The Cirque du Soleil – which captivated locals three years ago on the downtown riverfront – will set up shop on a Parade Stadium baseball field near the Walker Arts Sculpture Garden for 40 shows between Sept. 23 and Oct. 23, under a Minneapolis Park and Recreation Board deal.
The Park Board approved the lease 8-1 May 4, with Vivian Mason voting no. Mason, who represents the stadium's surrounding Lowry Hill neighborhood, criticized staff for not involving nearby residents and businesses.
Park Board President Jon Olson offered only praise, saying it was an "extremely difficult negotiation."
Said Olson, "We almost lost the event. I am tired of losing things to the Mall of America and St. Paul."
Cirque du Soleil describes itself as a dramatic mix of circus arts and street entertainment. It is part theater, part acrobatics, with an original soundtrack under a big top tent. It came to a Mississippi riverfront parking lot in 2002. The Guthrie Theater now occupies the site.
Judd Reitkerk, the Park Board's head planner, said the mayor and Greater Minneapolis Convention and Visitors Association approached the Park Board to ask if it had potential sites. The Park Board considered B.F. Nelson land just upriver from Nicollet Island, as well as Parade.
The Star Tribune's downtown parking lot was also on a short list, he said. Cirque representatives preferred Parade.
The show will have a 2,500-seat capacity, Reitkerk said. According to the Ticketsnow Web site, Sept. 24 tickets are selling for $155. (It refers to the site as the Walker Art Center.)
Cirque du Soleil has developed a number of traveling shows. This one is called Corteo (Italian for "cortege," or procession) and has as its theme a clown picturing his own funeral in a carnival atmosphere, according to the company Web site.
The Park Board will get $50,000 under the lease, Reitkerk said.
Cirque will invest $225,000 to prepare the site, he said. The Park Board views that as an added benefit. It plans to convert the Parade field from grass to artificial turf so it can withstand higher-intensity sports use.
The Cirque's site preparation will include such things as removing the light towers, which the Park Board was going to have to do anyway as part of the field upgrade, said Michael Schmit, general manager for maintenance and recreation.
The Park Board has 500 surface parking spots available on site, Reitkerk said. It should be enough to handle demand. The Cirque expects to need 350 parking spots per show, based on 2002 data. The Dunwoody Institute could provide overflow parking, as could the new underground Vineland Place ramp next to the Walker Art Center, Park Board staff said.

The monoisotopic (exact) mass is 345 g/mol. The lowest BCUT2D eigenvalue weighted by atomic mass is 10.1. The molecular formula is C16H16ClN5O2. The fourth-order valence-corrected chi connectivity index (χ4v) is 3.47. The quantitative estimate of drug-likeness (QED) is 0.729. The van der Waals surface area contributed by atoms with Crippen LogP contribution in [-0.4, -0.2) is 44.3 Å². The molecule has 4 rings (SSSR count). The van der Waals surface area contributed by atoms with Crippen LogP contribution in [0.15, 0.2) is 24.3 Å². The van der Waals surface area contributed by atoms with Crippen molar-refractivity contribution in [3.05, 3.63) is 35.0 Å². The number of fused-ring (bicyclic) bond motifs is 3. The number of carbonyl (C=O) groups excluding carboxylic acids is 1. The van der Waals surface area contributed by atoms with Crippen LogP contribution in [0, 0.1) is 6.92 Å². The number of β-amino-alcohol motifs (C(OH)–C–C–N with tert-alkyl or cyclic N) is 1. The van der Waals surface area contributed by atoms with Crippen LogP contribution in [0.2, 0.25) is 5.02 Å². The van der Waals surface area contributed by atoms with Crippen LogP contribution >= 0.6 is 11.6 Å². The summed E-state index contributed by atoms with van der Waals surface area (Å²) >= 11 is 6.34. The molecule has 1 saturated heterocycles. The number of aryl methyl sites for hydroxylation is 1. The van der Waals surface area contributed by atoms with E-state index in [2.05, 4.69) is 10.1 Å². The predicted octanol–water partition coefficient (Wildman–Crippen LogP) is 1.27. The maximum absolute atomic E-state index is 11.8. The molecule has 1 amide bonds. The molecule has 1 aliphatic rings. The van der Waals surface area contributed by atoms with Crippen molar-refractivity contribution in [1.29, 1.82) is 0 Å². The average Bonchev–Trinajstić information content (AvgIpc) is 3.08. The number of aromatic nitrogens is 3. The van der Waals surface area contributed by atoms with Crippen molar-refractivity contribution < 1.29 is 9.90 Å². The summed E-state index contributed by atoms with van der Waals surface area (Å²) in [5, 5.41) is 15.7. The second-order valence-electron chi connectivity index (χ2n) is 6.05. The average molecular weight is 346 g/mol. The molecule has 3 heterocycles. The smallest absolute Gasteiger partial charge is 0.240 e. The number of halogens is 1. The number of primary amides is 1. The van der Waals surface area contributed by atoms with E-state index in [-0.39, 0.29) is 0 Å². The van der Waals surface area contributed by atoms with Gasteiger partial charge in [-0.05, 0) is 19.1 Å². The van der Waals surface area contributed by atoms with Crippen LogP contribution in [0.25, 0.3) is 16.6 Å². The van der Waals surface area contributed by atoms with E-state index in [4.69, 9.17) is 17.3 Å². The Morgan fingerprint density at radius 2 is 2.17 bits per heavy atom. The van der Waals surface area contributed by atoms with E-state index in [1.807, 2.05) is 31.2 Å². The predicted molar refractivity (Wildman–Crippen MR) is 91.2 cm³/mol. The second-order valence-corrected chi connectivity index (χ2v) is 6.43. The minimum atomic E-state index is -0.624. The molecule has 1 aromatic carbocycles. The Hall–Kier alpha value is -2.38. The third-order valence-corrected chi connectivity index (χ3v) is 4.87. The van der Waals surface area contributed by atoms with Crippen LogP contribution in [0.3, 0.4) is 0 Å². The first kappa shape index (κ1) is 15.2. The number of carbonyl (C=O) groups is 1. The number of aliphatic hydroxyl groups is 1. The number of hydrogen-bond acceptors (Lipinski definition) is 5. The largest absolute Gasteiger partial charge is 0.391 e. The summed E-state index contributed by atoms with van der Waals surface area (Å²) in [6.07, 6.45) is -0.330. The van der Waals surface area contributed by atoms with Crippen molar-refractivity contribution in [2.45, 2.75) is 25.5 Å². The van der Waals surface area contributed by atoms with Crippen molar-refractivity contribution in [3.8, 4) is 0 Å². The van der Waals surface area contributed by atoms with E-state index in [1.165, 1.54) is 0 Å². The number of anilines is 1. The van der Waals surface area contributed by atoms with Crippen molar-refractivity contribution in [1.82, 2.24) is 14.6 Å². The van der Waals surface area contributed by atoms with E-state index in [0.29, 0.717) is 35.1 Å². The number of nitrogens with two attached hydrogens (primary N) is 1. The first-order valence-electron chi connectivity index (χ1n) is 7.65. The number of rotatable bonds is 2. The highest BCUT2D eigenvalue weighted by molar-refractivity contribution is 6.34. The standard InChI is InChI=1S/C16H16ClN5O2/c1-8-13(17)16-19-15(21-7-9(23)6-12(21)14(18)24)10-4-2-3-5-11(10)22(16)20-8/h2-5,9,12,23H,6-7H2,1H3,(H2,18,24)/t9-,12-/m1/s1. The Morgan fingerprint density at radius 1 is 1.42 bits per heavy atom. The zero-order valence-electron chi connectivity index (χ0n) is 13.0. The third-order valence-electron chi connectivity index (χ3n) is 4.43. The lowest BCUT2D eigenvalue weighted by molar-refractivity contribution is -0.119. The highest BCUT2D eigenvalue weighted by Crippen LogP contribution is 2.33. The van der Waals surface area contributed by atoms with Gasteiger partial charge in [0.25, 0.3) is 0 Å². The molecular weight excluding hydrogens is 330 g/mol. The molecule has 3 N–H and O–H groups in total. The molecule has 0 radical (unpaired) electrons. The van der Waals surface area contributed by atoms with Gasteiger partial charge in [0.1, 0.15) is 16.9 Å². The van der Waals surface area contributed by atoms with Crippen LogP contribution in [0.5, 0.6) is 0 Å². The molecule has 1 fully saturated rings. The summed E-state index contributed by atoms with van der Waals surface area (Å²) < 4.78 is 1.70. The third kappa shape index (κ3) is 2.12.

To reduce neighborhood traffic flow, people seeking to park for Cirque du Soleil in the Park Board lots will have to go to Dunwoody Boulevard. (Vineland Place will remain open to traffic, but surface parking lot entrances will be closed.)
Cirque is responsible to manage parking and security. It will get the show's parking fees, until it recovers its $225,000 investment. Any surplus goes to the Park Board.
The lease drew some questions and critiques from Commissioners.
Mason said the staff had failed to bring the neighbors and institutions such as the Walker and Guthrie into the discussion. Don Sigglekow, general manager for administration and finance, said staff did not feel comfortable going to the neighborhood until it had a plan.
Said Mason, "I think it is terrific we will have $50,000, [but] in principle, it was not right to keep the public in the dark."
Mason and Commissioner Annie Young questioned why Cirque was not sharing revenue, similar to other Park Board contracts. (For instance, the Tin Fish contract requires the Lake Calhoun restaurant to pay the Park Board a percentage of its gross sales.)
Siggelkow said the Park Board has both revenue-sharing and flat-fee contracts with private vendors, with staff recommending the contract it believes best serves the Board.
Reitkerk said the Park Board could have negotiated for more money if it had done the site prep work itself. By having Cirque do the site preparation (and keep the parking money up to $225,000), it reduced the Park Board's financial risk.
Several Commissioners asked staff to negotiate free tickets for kids from low-income families who could not otherwise afford to attend.
Reitkerk said Cirque gave away a number of tickets last time it was in town.